2014 Mustang Shelby GT500 - Wayne Mininger

“I have always had vehicles modified from their stock form,” says Wayne Mininger. “If it has an engine, I’d increase the performance—whether it is cars, trucks, tractors, harvest equipment or whatever. For years and years, I lusted after a Cobra and finally got my replica. I really, really enjoyed that 427 SC!” He says it is one of about 275 replicas built by Mid-States Classic Cars & Parts in Hooper, Nebraska. “After I sold it in 2013, I had to have something fast and modified—right? Well, a 2014 Mustang Shelby GT500 fits the bill very well these days. It is a modification-friendly brute with which anyone can substantially step up the factory’s high-horsepower with a few well-chosen parts and a tune.” Pictured above, Wayne and his wife Ardith stopped for a photo with the car on a mountain ranch country road north of Steamboat Springs, Colorado, during the Rocky Mountain Mustang Round-up.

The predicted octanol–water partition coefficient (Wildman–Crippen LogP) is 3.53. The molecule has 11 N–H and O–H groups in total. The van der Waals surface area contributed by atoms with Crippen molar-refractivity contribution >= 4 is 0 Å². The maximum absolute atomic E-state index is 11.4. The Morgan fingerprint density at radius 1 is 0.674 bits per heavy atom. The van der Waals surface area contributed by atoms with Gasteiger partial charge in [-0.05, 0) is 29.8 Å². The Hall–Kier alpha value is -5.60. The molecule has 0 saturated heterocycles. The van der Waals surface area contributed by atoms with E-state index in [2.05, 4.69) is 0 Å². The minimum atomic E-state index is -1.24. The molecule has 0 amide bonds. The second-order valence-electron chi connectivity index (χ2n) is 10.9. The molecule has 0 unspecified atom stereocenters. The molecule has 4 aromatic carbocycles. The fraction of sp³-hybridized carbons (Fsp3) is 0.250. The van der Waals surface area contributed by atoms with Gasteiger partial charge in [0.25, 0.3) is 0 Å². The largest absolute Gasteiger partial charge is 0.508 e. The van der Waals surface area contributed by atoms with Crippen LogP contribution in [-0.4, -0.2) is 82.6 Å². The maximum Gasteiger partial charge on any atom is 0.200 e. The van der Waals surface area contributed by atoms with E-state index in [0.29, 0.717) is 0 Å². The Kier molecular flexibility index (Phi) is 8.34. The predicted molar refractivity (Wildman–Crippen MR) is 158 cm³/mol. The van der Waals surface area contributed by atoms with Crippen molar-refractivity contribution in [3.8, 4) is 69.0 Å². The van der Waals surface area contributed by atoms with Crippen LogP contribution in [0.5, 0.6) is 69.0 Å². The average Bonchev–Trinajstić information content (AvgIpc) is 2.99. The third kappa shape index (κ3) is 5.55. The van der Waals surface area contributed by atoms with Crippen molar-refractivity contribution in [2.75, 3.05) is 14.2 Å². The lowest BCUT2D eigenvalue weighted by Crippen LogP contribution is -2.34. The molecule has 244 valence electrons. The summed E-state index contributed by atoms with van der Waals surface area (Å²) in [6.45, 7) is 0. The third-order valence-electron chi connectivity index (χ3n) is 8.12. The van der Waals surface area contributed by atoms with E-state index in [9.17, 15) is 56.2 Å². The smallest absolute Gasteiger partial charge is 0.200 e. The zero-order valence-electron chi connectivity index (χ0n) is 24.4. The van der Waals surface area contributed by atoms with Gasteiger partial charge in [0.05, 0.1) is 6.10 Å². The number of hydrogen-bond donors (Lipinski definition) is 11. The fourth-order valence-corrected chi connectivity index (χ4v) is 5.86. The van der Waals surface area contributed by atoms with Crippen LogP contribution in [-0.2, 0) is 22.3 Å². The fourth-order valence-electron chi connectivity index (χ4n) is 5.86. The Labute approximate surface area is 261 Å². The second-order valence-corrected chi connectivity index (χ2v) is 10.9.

The seeds of Wayne’s fondness for the ‘Blue Oval’ were planted long ago. “I’ll always remember chatting with A.J. Foyt as a kid in 1961 after he won a stock car race on a dirt track driving a 1960 Ford Starliner. Even though my dad drove Oldsmobiles and Chryslers during my formative years, that moment sealed it for me. I’ve been a Ford Performance fan ever since!” Henry Ford and Jack Roush are named among the many automotive personalities that have intrigued and inspired him. His favorite destination is also fitting. “For me—being an automobile fan first and a Ford fan second—nothing compares to The Henry Ford Museum and Greenfield Village in Dearborn, Michigan.”
“Automobile enthusiasts are passionate—we take our wheels seriously!” Wayne adds. “I’ve found some of the friendliest and best people ever participate in enthusiast clubs.” His car club memberships include the Mile Hi Cobra Club, Mustang Club of America, SVT Owners Club, Team Shelby and North Colorado Mustang Club. “In the arena of legislation and regulation, my message is pure and simple: ‘be silent; be forgotten!’ Politics is the art of compromise—we must be present at the table. Our community needs voices at every decision-making level to reduce—and hopefully eliminate—any negative impact on our collective interests. I tell others messaging to any authority needs to be logical, reasonable and fastidiously on point, of course. But above all, messaging must be respectfully, continuously, and passionately presented.”
Solid advice for anyone looking to make a positive impact, Wayne—thanks for helping the cause!